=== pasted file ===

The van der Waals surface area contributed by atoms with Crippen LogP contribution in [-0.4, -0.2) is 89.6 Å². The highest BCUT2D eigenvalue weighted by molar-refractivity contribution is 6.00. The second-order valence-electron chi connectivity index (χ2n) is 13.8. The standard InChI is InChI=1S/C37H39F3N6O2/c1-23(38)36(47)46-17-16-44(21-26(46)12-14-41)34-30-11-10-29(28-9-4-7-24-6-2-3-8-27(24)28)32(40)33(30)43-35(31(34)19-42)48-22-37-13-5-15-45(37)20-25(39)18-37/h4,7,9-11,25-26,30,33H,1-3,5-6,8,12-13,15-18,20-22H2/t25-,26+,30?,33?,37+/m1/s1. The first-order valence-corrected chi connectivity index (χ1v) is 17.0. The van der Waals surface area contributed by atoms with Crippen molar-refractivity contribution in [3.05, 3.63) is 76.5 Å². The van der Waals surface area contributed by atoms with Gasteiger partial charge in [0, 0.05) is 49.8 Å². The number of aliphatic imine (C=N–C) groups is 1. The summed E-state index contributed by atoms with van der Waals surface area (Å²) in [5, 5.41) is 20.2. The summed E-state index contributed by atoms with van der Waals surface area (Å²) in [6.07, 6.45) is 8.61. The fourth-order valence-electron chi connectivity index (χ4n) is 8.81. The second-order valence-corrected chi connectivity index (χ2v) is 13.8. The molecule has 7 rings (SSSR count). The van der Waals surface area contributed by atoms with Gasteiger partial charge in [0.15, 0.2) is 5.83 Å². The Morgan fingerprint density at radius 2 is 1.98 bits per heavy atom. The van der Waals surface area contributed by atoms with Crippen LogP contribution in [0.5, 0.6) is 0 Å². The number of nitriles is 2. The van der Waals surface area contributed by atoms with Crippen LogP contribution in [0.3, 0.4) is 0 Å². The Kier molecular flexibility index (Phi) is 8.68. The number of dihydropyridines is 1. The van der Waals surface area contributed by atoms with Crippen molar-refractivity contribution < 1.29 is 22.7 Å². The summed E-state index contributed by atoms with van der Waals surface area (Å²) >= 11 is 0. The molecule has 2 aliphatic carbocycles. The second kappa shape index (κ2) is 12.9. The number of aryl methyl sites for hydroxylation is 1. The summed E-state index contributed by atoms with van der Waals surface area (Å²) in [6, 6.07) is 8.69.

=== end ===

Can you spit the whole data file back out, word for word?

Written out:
The van der Waals surface area contributed by atoms with Crippen LogP contribution in [-0.4, -0.2) is 89.6 Å². The highest BCUT2D eigenvalue weighted by molar-refractivity contribution is 6.00. The second-order valence-electron chi connectivity index (χ2n) is 13.8. The standard InChI is InChI=1S/C37H39F3N6O2/c1-23(38)36(47)46-17-16-44(21-26(46)12-14-41)34-30-11-10-29(28-9-4-7-24-6-2-3-8-27(24)28)32(40)33(30)43-35(31(34)19-42)48-22-37-13-5-15-45(37)20-25(39)18-37/h4,7,9-11,25-26,30,33H,1-3,5-6,8,12-13,15-18,20-22H2/t25-,26+,30?,33?,37+/m1/s1. The first-order valence-corrected chi connectivity index (χ1v) is 17.0. The van der Waals surface area contributed by atoms with Crippen molar-refractivity contribution in [3.05, 3.63) is 76.5 Å². The van der Waals surface area contributed by atoms with Gasteiger partial charge in [0, 0.05) is 49.8 Å². The number of aliphatic imine (C=N–C) groups is 1. The summed E-state index contributed by atoms with van der Waals surface area (Å²) in [5, 5.41) is 20.2. The summed E-state index contributed by atoms with van der Waals surface area (Å²) in [6.07, 6.45) is 8.61. The fourth-order valence-electron chi connectivity index (χ4n) is 8.81. The second-order valence-corrected chi connectivity index (χ2v) is 13.8. The molecule has 7 rings (SSSR count). The van der Waals surface area contributed by atoms with Gasteiger partial charge in [0.15, 0.2) is 5.83 Å². The Morgan fingerprint density at radius 2 is 1.98 bits per heavy atom. The van der Waals surface area contributed by atoms with Crippen LogP contribution in [0.5, 0.6) is 0 Å². The number of nitriles is 2. The van der Waals surface area contributed by atoms with Crippen LogP contribution in [0.3, 0.4) is 0 Å². The Kier molecular flexibility index (Phi) is 8.68. The number of dihydropyridines is 1. The van der Waals surface area contributed by atoms with Crippen molar-refractivity contribution < 1.29 is 22.7 Å². The summed E-state index contributed by atoms with van der Waals surface area (Å²) >= 11 is 0. The molecule has 2 aliphatic carbocycles. The second kappa shape index (κ2) is 12.9. The number of aryl methyl sites for hydroxylation is 1. The summed E-state index contributed by atoms with van der Waals surface area (Å²) in [6, 6.07) is 8.69.